Bloomberg Businessweek has a big new interview with Apple CEO Tim Cook — and it would really like you to pay to read it. Businessweek launched a two-tiered metered paywall (and a resdesigned site, app, and weekly print magazine) Thursday. There’s also “a new regionalized email newsletter,” Daily IQ, only for subscribers.
Here are the paywall details from Bloomberg’s announcement post:
Bloomberg Businessweek is shifting to a two-tiered membership model: Digital Only, which includes access to the app, Daily IQ, unlimited access to Businessweek content online, and 6-8 special print issues a year; and All Access, which grants all digital benefits plus the weekly print magazine, quarterly conference calls, and live-streams of key events. A metered paywall is now in effect for Businessweek content online and readers without membership will have access to four free stories per month.
The digital-only access costs $12 for the first 12 weeks, and $15 per 12 weeks thereafter (so, $65 a year). The full package is $12 for the first 12 weeks and $25 per 12 weeks thereafter, about $108 a year.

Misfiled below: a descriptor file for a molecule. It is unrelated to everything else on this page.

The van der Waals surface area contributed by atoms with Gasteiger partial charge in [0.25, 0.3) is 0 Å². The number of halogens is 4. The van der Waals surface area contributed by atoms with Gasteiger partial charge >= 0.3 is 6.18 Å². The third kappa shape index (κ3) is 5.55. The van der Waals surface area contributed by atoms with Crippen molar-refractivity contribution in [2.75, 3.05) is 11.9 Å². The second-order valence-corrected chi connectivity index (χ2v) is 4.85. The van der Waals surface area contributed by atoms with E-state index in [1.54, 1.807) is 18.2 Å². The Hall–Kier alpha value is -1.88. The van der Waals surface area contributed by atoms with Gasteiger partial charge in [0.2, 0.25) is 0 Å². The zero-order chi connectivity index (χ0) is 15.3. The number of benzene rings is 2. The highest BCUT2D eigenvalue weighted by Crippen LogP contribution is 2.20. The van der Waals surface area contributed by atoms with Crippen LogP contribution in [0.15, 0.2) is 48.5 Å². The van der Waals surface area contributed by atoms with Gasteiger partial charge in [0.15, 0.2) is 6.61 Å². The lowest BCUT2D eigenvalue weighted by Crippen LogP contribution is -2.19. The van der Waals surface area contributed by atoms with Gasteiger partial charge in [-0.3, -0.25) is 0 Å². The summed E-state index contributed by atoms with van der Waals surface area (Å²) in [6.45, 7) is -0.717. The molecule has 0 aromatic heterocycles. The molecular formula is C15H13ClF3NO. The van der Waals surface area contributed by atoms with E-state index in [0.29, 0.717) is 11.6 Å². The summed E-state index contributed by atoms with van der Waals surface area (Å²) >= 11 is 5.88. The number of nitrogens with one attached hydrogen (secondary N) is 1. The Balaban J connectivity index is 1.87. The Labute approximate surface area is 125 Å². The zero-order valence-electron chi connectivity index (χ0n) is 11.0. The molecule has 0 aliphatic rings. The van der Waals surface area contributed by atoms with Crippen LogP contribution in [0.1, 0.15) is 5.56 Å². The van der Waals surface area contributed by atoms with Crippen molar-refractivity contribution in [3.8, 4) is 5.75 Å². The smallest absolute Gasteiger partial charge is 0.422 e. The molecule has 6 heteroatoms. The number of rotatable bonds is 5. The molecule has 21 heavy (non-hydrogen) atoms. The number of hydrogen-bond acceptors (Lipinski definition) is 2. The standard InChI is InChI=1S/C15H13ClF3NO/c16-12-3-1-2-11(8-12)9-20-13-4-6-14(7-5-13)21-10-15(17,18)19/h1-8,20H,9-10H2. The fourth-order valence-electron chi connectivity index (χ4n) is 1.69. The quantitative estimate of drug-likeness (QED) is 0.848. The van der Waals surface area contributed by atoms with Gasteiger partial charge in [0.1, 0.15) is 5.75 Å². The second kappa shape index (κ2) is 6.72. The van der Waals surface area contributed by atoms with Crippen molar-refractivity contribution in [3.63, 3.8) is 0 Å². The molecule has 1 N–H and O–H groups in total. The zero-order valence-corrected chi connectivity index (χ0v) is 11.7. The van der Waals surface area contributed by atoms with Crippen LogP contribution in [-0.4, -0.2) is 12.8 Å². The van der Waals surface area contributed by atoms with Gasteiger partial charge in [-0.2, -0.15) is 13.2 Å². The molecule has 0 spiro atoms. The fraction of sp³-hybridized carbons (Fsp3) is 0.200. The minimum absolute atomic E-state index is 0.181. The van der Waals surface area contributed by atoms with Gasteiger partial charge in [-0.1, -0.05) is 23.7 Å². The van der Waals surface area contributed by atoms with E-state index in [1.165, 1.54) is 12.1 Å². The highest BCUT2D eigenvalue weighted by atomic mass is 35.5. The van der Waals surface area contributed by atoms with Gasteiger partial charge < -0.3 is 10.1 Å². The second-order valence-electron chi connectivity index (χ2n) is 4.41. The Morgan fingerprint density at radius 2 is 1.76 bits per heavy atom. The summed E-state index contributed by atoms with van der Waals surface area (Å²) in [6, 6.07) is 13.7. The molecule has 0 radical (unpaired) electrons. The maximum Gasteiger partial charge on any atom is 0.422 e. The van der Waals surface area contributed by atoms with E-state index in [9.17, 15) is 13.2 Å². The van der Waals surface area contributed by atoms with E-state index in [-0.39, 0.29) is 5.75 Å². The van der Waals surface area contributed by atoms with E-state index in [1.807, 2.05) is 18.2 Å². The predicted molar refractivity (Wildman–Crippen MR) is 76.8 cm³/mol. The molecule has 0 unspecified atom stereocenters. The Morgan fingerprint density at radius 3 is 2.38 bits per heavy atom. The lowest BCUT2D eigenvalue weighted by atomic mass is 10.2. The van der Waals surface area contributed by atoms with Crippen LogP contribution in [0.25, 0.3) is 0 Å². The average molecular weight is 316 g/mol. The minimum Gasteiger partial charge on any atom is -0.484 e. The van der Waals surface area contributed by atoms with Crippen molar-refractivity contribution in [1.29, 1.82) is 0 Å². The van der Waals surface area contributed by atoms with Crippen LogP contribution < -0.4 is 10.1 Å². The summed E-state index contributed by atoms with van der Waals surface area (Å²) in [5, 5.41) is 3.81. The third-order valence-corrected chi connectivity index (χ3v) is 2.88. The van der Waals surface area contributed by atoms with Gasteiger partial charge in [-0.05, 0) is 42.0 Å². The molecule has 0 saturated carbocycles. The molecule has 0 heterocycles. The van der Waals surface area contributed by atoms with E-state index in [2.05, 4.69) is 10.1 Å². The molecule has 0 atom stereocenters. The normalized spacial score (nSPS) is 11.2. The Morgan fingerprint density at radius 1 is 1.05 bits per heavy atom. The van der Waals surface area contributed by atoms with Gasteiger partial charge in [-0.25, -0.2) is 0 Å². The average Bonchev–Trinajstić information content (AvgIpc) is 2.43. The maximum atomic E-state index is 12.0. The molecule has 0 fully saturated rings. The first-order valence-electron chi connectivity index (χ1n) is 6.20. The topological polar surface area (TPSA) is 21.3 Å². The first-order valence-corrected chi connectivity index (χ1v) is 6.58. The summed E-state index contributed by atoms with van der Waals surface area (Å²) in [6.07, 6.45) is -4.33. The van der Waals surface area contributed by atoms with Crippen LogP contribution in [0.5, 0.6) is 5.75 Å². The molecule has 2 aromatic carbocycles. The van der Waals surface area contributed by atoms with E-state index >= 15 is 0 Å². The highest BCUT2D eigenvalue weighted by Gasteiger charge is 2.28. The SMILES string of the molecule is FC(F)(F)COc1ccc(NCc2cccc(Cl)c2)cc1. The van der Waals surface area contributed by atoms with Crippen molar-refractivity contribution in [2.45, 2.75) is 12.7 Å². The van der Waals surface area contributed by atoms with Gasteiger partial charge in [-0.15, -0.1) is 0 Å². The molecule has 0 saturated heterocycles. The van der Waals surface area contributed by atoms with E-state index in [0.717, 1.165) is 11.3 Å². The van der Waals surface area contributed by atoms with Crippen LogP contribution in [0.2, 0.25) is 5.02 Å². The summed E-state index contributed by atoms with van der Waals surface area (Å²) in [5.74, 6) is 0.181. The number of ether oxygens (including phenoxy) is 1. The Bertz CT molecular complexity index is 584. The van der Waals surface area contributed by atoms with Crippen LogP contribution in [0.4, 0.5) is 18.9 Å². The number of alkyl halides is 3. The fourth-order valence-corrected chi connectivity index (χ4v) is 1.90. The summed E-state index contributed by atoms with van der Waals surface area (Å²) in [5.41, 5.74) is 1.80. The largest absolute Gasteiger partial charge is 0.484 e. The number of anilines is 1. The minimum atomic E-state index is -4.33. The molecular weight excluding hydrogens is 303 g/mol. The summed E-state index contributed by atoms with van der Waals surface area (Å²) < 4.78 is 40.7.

Businessweek appears to be taking pages from the playbook of some digital outlets. The Information also offers conference calls and exclusive events to its subscribers, who pay $399 a year, and also focuses on affluent professionals who can pay (there are student rates as well). Axios wants to reach a similar audience and is thinking about a subscription tier as high as $10,000, though it’s entirely free for now. The difference between The Information/Axios and Bloomberg is that Businessweek is also saddled/blessed with a print publication.
The Financial Times reports:
The new pricing is a substantial increase from the average $40 per year that Businessweek charges for the print magazine. [Bloomberg Media CEO Justin Smith] said the aim was to position the title at “the premium end of the market.” As a result, the magazine has cut its rate base — circulation promised to advertisers — from 1m in January to 600,000, phasing out bulk subscriptions and what Mr. Smith called “the lowest value subscribers.”
“We’ve tried to focus on smart, clever people who have more money than time on their hands,” John Micklethwait, Bloomberg editor-in-chief, told the FT. (Micklethwait used be at The Economist, which could have made a similar value proposition.) “We know that from the terminal, from what Bloomberg has achieved, [the goal] is to find people who are willing to pay money to get very high-quality information and journalism. That’s what we’re trying to replicate.”